(This column, on kung-fu action hero Jackie Chan’s thoughts on democracy and limits to ‘freedom’, was published in DNA edition dated April 24, 2009.)
A couple of years ago, when action star Jackie Chan was walking the red carpet at an international film festival, he received some glowing attention from one of his numerous fans. Evidently in the belief that imitation was the best form of flattery, the fan, having drawn Chan’s attention, whirled his arms about in comic kung-fu fashion and let out a succession of whoops such as the star himself might have emitted in one of his slapstick action sequences.
For some reason, however, that incident left Jackie Chan deeply disturbed. For months afterwards, in media interviews and in public articulations, he gave expression to a deep sense of disquiet that he was forever being typecast as a non-serious kung-fu comedian, whereas in fact in his own image he was a rather more serious-minded thespian who deserved to be greeted with greater dignity and decorum. “Would Robert De Nero’s fans ever greet him in that crazy way?” he moaned, perhaps blind to the fact that he had himself assiduously cultivated the image of himself as a kung-fu clown for years.
Last fortnight, however, Chan gave even more reason for the world to believe he is ill-equipped, even in real life, for situations that call for the faintest bit of gravitas. Attending a business forum in southern China, where he was asked to comment on film censorship in China, Chan well and truly put his foot in his mouth with an expansive answer that was overly dismissive of the notion of “freedom” – not just in the world of culture but in civil society in China.
He wasn’t at all sure, he said, if it was good to have freedom, and in fact “too much freedom” might give way to chaos: as example of “chaotic” societies, he cited Hong Kong, the Special Administrative Region of China, which enjoys a far greater degree of political openness than mainland China (but falls short of being a full democracy); and he cited Taiwan, the fully democratic breakaway island that enjoys de facto independence but over which China claims territorial sovereignty.
More grievously, Chan went on to say that he was “gradually beginning to believe that we Chinese need to be controlled… If we’re not controlled, we’ll just do what we want.”
It is perhaps never any good to take seriously the vacuous and ill-informed pronouncements of celebrities – and Jackie Chan isn’t the first such celebrity to make an ass of himself with his commentary on subjects where he is clearly out of his depths. Yet, his words have predictably whipped up outrage – not only in Hong Kong (where he lives for much of the year, and which region he represents as a Tourism Ambassador) and Taiwan, but even among sections of civil society in China that are fighting for greater freedoms.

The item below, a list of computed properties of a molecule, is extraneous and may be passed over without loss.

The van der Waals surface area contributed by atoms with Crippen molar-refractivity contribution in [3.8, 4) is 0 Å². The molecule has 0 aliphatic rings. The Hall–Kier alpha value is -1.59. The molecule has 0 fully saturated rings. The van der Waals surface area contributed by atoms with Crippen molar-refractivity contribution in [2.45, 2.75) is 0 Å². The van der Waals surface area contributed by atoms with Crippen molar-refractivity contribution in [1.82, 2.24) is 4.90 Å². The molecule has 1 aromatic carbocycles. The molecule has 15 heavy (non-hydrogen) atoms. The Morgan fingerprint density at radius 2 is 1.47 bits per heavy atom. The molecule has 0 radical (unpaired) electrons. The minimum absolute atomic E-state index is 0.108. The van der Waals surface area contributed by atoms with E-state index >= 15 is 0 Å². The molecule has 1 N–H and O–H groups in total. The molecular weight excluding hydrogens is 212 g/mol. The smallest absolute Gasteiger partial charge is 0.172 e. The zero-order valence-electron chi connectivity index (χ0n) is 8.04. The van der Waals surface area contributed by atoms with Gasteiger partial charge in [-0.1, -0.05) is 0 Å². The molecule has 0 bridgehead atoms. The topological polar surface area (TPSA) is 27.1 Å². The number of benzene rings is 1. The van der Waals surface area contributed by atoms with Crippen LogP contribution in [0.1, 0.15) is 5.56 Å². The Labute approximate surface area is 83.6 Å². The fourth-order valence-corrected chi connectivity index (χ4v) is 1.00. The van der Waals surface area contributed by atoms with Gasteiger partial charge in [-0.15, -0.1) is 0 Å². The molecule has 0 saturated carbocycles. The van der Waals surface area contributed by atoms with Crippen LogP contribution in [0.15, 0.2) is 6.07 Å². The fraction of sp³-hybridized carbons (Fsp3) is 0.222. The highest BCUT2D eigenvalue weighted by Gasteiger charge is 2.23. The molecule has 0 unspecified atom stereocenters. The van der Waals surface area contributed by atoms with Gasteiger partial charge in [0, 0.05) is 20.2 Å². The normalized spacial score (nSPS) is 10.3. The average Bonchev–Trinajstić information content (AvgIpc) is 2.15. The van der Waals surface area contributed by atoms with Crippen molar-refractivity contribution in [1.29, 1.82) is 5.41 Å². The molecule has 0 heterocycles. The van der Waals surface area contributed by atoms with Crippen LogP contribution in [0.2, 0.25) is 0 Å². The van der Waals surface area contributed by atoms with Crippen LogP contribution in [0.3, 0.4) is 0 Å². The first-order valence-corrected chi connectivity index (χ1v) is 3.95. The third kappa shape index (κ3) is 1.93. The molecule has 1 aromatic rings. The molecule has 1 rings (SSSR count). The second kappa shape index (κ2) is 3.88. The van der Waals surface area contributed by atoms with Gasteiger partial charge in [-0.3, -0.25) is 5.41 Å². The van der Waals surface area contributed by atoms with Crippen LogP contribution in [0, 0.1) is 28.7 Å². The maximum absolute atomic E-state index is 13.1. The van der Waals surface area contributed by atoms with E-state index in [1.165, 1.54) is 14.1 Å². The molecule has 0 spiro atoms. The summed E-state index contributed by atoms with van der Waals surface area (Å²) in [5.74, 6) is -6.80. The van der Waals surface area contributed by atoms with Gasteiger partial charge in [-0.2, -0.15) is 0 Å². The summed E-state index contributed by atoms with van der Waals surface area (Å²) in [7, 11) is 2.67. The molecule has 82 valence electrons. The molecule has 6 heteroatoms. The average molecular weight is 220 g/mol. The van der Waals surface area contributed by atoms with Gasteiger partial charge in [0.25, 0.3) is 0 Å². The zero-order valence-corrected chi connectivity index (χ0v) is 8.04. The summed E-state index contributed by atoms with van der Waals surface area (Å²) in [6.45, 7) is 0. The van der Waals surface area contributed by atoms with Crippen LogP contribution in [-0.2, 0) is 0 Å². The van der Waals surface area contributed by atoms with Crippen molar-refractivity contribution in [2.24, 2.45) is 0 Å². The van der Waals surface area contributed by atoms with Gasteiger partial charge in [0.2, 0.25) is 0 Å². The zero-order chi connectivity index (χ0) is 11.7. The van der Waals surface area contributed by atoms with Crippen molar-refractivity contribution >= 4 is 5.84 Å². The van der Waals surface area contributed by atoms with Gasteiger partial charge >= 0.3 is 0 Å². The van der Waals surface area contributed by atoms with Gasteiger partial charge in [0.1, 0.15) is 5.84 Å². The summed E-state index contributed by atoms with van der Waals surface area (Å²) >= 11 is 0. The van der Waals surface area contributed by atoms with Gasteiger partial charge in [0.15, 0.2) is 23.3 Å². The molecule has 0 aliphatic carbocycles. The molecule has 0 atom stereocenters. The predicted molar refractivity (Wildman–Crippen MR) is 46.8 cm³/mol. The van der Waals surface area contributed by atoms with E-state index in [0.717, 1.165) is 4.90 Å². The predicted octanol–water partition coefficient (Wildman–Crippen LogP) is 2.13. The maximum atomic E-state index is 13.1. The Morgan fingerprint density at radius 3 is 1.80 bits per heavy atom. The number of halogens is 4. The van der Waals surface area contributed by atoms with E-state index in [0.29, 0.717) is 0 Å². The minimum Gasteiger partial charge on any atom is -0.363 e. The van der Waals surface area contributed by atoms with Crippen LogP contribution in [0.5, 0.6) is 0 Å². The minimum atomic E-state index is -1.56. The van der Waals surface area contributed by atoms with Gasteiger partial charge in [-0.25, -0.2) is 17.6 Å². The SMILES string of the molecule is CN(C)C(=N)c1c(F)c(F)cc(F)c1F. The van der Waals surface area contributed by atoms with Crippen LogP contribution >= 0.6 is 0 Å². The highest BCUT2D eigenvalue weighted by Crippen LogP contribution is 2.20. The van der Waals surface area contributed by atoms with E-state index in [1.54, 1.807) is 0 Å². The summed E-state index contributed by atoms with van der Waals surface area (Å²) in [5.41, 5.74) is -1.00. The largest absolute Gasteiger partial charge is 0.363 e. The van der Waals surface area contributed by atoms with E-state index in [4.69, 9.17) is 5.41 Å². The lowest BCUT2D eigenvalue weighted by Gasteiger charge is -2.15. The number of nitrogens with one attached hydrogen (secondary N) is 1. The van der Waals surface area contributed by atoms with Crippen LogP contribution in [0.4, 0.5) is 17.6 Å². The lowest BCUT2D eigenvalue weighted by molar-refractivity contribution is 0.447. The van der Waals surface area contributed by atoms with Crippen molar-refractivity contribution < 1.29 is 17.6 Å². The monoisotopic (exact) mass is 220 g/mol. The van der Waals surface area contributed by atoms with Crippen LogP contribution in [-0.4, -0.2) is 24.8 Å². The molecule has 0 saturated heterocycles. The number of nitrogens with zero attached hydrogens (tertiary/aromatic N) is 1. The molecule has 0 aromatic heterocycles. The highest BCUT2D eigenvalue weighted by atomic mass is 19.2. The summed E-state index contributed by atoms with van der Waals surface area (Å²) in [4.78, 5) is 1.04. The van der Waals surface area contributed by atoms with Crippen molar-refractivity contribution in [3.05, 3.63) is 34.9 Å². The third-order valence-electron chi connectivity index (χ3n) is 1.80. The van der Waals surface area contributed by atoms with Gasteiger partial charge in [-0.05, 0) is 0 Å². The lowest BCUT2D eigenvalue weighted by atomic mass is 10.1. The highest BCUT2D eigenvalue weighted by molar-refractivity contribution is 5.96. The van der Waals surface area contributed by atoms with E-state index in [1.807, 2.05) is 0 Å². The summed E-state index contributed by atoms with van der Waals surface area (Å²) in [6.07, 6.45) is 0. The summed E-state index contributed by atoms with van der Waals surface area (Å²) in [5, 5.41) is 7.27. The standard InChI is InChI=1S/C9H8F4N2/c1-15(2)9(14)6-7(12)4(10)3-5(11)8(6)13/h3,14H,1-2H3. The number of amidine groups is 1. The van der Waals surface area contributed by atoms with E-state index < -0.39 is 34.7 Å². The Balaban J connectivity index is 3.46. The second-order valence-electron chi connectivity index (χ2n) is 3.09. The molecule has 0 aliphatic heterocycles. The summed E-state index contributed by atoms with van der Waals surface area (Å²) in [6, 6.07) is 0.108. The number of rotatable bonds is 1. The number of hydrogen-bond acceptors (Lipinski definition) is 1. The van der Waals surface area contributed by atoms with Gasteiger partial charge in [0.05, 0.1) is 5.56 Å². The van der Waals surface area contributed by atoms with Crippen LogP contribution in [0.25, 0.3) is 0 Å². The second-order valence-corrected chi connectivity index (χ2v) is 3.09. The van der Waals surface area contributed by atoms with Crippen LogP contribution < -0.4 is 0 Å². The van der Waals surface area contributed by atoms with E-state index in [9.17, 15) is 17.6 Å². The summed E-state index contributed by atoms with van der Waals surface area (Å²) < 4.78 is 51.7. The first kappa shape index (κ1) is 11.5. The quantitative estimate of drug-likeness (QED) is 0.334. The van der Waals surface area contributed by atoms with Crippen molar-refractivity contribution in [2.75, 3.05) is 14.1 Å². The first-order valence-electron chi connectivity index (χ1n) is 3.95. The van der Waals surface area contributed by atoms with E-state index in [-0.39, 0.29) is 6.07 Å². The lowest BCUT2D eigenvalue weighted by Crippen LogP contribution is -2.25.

That’s because Jackie Chan’s opinion on the need for “controls” on freedom, which was cheered by the business elite who had gathered at the forum, reflects the perverted worldview of someone who is at the top of the pyramid of economic power and for whom an oligarchic system works just fine. As incensed Chinese commentators have pointed out, Chan’s argument echoes precisely the same line that colonialists everywhere invoked as justification of their continued occupation of their colonies. It’s also the same argument that the power elite in China, including Communist Party members and the business barons who cut deals with them, invoke to justify the perpetuation of one-party authoritarian rule in China and the abridgement of a range of freedoms for its people.
To be fair, such a worldview isn’t confined to the power elite in China alone. You can hear similar sentiments in India too, in the occasional yearnings among an increasingly jaded, new-rich class for a “benevolent dictatorship” that would do the dirty odd jobs that no democratically elected government can. But unlike in India, where they merely reflect the longing for an unrealisable political arrangement, China already has a working model of that oligarchic Animal Farm utopia.
In advancing the case for limits of freedom, Chan was perhaps merely taking forward the spirit of the ‘social contract’ that China’s leaders have worked out with its citizens. Under this, China’s leaders pledged themselves to deliver economic growth, in return for which its citizens accepted limits on their political freedoms. But that contract, which may have worked well in the decades of high growth, is coming under strain because of the recent economic slowdown and growing unemployment. There have been increasing demands for an end to one-party rule, and a progress towards a democratic order.
Whether or not these demands will bear fruit is not the point. But with his mindless, undemocratic pronouncements, Chan, the kung-fu clown, has delivered a flying kick to the teeth of his own people who elevated him to international stardom.